Autonomous cars would also be a blow to municipalities that rely on revenue from speeding tickets. Google reported in May that its self-driving cars have never received a moving violation in any state.
There is no definitive answer as to when consumers will be able to head to a dealership and buy an autonomous car of their own. But based on Google's persistence and diligence, it will likely be sooner rather than later.
Most people look forward to traveling to new, exciting destinations, but few realize that such adventures can also promote better physical health. Travel may even contribute to a longer life, according to the Global Coalition on Aging.
A poll by the U.S. Travel Association revealed women who vacation every six years or less had a dramatically higher risk of heart attack compared to those who vacationed at least twice a year. The men who participated in the poll and reported not making time to escape their day-to-day life at least once a year were found to have a 20 percent greater risk of early death.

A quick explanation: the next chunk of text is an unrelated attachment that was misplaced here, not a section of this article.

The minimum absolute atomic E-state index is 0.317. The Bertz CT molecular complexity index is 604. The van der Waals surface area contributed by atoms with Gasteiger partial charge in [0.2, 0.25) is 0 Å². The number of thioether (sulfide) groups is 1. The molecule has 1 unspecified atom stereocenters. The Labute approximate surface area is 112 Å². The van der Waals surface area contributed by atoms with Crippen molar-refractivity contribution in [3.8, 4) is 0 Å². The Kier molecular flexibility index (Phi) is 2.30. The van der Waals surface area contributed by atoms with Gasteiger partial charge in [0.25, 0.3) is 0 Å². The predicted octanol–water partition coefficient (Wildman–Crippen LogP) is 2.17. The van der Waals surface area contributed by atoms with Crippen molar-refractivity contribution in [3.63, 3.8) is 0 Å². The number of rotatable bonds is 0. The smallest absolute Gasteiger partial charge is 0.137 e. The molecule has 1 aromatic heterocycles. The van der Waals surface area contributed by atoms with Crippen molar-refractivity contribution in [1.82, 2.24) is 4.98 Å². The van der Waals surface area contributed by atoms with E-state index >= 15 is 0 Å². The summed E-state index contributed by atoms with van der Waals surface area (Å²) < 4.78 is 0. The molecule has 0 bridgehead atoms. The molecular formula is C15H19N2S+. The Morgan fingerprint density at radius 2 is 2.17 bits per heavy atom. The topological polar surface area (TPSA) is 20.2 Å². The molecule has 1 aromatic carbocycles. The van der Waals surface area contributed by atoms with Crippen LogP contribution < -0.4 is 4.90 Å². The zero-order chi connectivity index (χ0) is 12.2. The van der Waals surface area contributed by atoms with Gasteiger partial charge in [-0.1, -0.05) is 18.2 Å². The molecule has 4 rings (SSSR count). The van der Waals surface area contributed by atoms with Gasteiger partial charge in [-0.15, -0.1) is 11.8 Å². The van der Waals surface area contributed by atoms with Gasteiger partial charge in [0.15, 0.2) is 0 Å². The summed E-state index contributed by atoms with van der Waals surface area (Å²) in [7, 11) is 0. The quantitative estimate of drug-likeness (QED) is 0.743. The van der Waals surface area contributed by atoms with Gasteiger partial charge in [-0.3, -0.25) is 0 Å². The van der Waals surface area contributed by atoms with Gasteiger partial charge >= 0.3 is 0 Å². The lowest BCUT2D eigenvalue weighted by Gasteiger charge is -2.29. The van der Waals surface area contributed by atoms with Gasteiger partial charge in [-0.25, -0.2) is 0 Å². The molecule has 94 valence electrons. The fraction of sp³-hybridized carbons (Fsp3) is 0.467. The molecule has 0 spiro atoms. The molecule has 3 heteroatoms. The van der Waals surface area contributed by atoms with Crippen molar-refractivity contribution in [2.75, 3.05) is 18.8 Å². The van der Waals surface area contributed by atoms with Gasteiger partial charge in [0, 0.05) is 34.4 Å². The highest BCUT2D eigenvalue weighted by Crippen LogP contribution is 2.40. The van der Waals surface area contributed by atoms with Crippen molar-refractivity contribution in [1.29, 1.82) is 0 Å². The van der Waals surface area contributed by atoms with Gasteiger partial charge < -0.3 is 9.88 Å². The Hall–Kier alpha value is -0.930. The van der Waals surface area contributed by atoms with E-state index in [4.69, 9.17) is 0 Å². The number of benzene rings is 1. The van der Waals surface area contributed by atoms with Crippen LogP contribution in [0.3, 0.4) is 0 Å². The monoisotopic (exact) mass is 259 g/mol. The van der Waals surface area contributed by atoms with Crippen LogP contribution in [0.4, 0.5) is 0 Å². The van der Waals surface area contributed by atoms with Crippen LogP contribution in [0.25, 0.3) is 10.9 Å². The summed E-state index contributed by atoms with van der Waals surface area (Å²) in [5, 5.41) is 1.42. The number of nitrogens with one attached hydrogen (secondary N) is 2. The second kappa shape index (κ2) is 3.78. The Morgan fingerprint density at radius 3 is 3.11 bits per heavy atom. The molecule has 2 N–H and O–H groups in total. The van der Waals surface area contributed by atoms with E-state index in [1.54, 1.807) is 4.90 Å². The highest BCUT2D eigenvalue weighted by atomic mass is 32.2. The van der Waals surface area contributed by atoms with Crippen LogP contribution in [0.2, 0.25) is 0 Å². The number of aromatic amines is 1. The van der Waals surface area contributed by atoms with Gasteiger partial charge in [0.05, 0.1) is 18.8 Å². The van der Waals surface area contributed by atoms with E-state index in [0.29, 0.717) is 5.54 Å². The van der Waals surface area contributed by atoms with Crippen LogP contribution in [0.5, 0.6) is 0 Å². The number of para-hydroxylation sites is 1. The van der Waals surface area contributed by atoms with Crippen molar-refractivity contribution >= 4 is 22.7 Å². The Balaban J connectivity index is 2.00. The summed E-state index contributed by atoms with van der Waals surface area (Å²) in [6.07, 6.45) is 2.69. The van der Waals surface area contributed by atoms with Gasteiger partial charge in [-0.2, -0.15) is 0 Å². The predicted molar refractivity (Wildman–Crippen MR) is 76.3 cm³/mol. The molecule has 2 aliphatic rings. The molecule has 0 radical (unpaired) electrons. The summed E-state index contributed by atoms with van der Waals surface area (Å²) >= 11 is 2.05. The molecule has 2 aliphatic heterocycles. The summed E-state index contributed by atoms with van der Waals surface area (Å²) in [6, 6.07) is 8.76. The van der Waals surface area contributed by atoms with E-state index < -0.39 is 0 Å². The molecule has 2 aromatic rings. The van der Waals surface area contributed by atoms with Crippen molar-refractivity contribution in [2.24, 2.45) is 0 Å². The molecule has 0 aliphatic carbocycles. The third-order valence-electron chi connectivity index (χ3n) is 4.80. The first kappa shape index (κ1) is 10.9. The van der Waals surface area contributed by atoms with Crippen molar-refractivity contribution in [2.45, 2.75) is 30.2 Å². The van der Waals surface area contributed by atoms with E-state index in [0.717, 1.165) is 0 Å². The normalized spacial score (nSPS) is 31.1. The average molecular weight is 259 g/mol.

Travel offers nearly endless benefits to the body and the mind
The benefits of travel don’t stop there. The Global Coalition found the majority of travelers experience a significant reduction in stress within just a day or two of their vacation, and 90 percent of travelers generally have a more positive outlook on life.